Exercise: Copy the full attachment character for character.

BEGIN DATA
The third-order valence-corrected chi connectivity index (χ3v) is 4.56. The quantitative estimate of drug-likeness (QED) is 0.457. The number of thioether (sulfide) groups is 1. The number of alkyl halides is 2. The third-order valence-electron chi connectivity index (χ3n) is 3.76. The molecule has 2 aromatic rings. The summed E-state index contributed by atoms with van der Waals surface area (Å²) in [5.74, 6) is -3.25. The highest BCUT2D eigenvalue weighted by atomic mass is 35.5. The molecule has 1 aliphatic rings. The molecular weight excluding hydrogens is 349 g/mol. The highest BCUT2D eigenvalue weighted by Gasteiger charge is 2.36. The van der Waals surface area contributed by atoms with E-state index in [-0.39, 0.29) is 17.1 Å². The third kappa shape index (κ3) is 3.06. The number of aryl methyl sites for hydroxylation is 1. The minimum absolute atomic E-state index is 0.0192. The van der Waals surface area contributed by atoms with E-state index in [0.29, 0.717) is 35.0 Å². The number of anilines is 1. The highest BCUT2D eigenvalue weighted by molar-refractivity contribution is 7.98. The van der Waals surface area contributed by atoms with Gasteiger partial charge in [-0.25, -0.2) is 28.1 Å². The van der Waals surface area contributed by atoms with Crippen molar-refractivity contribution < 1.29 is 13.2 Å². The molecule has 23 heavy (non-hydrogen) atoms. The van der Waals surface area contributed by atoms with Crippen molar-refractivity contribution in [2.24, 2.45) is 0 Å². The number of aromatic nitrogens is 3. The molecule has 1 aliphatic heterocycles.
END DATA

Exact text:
The third-order valence-corrected chi connectivity index (χ3v) is 4.56. The quantitative estimate of drug-likeness (QED) is 0.457. The number of thioether (sulfide) groups is 1. The number of alkyl halides is 2. The third-order valence-electron chi connectivity index (χ3n) is 3.76. The molecule has 2 aromatic rings. The summed E-state index contributed by atoms with van der Waals surface area (Å²) in [5.74, 6) is -3.25. The highest BCUT2D eigenvalue weighted by atomic mass is 35.5. The molecule has 1 aliphatic rings. The molecular weight excluding hydrogens is 349 g/mol. The highest BCUT2D eigenvalue weighted by Gasteiger charge is 2.36. The van der Waals surface area contributed by atoms with E-state index in [-0.39, 0.29) is 17.1 Å². The third kappa shape index (κ3) is 3.06. The number of aryl methyl sites for hydroxylation is 1. The minimum absolute atomic E-state index is 0.0192. The van der Waals surface area contributed by atoms with E-state index in [0.29, 0.717) is 35.0 Å². The number of anilines is 1. The highest BCUT2D eigenvalue weighted by molar-refractivity contribution is 7.98. The van der Waals surface area contributed by atoms with Gasteiger partial charge in [-0.25, -0.2) is 28.1 Å². The van der Waals surface area contributed by atoms with Crippen molar-refractivity contribution < 1.29 is 13.2 Å². The molecule has 23 heavy (non-hydrogen) atoms. The van der Waals surface area contributed by atoms with Crippen molar-refractivity contribution in [2.24, 2.45) is 0 Å². The number of aromatic nitrogens is 3. The molecule has 1 aliphatic heterocycles.